Surer then broke his feet in a big accident at Kyalami — he was sent out with a soft brake pedal and it went to the floor — and thus Lammers took centre stage, despite having failed to qualify the second car in the first two races.
“My problem was that my main sponsor pulled out,” recalls Jan, “which was unfortunate because I had just been offered a Brabham drive by Bernie. For the same amount that I paid Shadow in 1979, I could have driven for Brabham! Instead I started with Gunther on the basis of running two races at a time.
“He would make judgements on handling and other stuff at moments where he couldn’t possibly know. He was a guy who relied more on his intuition than direct knowledge at that moment. The most annoying thing about him was that he was right most of the time.
“What also made him a character was his German accent. He spoke English well but I don’t think he felt 100% comfortable. When he got upset that didn’t help his English, and he would translate literally from the German then he came across as being very blunt just because the English didn’t quite cut it. When he got really angry his vocabulary got really limited, made him even more frustrated, and that caused stress, and he would just take a flip…”
Nevertheless, Lammers caused a sensation when he qualified fourth at Long Beach.
“There were two things I could never imagine. First of all was being on the second row. The other thing was that I would have to do with that achievement for the rest of my life. I thought I was going to get a bit more on my CV.”
Jan’s driveshaft broke on the first lap, and that was that. Elsewhere, when the car was running well, something always failed.
In 1981 Schmid hired Slim Borgudd, who managed to finish sixth at Silverstone, and then in ’82 he took on rising German star Manfred Winkelhock and Eliseo Salazar. The latter earned ATS massive publicity when he was assaulted by Nelson Piquet after a shunt at the Hockenheim chicane, while Winkelhock became something of a stabilising force, and was in the team for three years. He also helped to win BMW engines for ATS in 1983. At the same time Brunner designed a new car which had a genuine revolutionary touch; it was the first F1 car in which a carbon tub doubled as the cockpit bodywork.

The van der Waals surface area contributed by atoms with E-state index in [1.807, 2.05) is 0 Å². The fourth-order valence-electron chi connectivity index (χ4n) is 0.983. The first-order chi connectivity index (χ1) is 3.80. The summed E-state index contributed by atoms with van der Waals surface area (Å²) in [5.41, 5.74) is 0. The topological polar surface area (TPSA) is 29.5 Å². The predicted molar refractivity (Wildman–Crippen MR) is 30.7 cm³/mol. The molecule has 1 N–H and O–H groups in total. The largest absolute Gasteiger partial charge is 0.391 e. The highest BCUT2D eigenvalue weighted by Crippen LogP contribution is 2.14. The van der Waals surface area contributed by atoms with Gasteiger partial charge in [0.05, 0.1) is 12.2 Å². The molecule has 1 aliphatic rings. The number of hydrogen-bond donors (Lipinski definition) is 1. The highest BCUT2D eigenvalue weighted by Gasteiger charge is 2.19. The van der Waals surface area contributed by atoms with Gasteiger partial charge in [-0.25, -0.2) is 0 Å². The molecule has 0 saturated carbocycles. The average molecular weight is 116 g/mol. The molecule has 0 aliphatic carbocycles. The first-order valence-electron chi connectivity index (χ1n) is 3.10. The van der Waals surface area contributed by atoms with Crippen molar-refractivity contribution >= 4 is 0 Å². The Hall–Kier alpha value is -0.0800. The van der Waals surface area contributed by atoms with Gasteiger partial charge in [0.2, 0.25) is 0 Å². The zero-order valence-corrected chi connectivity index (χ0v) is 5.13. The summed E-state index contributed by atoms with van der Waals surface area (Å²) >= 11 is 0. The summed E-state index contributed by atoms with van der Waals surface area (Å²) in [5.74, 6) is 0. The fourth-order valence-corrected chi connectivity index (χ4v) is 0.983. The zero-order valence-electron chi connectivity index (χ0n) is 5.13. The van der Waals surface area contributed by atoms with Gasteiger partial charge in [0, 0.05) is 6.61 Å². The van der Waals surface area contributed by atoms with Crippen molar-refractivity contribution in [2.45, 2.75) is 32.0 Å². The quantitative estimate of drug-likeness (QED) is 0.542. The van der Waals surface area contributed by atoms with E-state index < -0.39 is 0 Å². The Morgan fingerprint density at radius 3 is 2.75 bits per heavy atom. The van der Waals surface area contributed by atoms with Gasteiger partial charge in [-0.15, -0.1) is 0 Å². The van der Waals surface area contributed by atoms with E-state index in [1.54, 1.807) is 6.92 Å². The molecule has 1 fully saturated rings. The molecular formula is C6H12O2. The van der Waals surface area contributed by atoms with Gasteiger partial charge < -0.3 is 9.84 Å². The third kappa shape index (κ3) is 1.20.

With BMW power behind him Winkelhock had some fine moments, often qualifying in the top 10, but reliability was appalling. Late in 1984 he was joined by a new young team-mate fresh out of Formula Three.
“Schmid helped me into F1,” says Gerhard Berger, “And he was always nice to me. He offered me a car, but didn’t have an engine. I went to BMW and they gave me one, so we put it all together. It was a very good car, I was very happy with it. But he was unpredictable.
“At Monza it was raining, and they were all going out on wet tyres. And Gunther says to me, ‘You go out on slicks.’ It was my first time in an F1 car in the wet, and he sent me out on slicks. I said ‘OK, you’ll kill me, but it doesn’t matter, I’ll go.’ And I was quickest! I overtook Lauda on the outside in the Lesmos, and my number was first on the big scoreboard. I couldn’t believe it. That was typical Gunther. He did strange things, but he knew what he wanted.”
Berger finished sixth that weekend, and it was pretty much ATS’s swansong. Schmid closed the team at the end of the year after contesting 99 races.
But there was a postscript. In 1988 he returned with a new team, Rial, named after another wheel business which he’d taken over. Brunner was again involved, while Andrea de Cesaris was signed up. Amazingly he finished fourth in Detroit – a better result than any achieved by ATS. The following year Christian Danner repeated the feat at Phoenix. But by the end of the year the new team had folded, and Schmid was gone for good.
Perhaps bizarrely, all his drivers retain an affection for him. “If you’re not working for him, it’s good, he’s a nice guy,” says Surer. “When you work for him he thinks he owns you. But we have a good relationship now. I think all the drivers will tell the same story…”
“Basically he’s driving the shipping world as crazy now as he was driving the GP world at that time,” says Rosberg. “And I say all this with a positive feeling about him. But he still owes me some travel expenses!”
“It was a bit tough getting a final payment of him!” recalls Stuck. “I didn’t see him for a long time over 10 years. Then in January 1991 I spent the winter with my family in Boca Raton in Florida. We rented a house, and every morning I went jogging. I always went by a very nice house, and thought it must be owned by a very wealthy person. One morning I jogged by this house, the door opened, and Mr Schmid comes out. It was, ‘Hi, Stuckie!’. We got together for the first time after all our problems, and since then I’ve seen him regularly. We go to restaurants, drive our Harleys and have fun. As a human being, if you don’t have to work with him, he is a very nice guy…”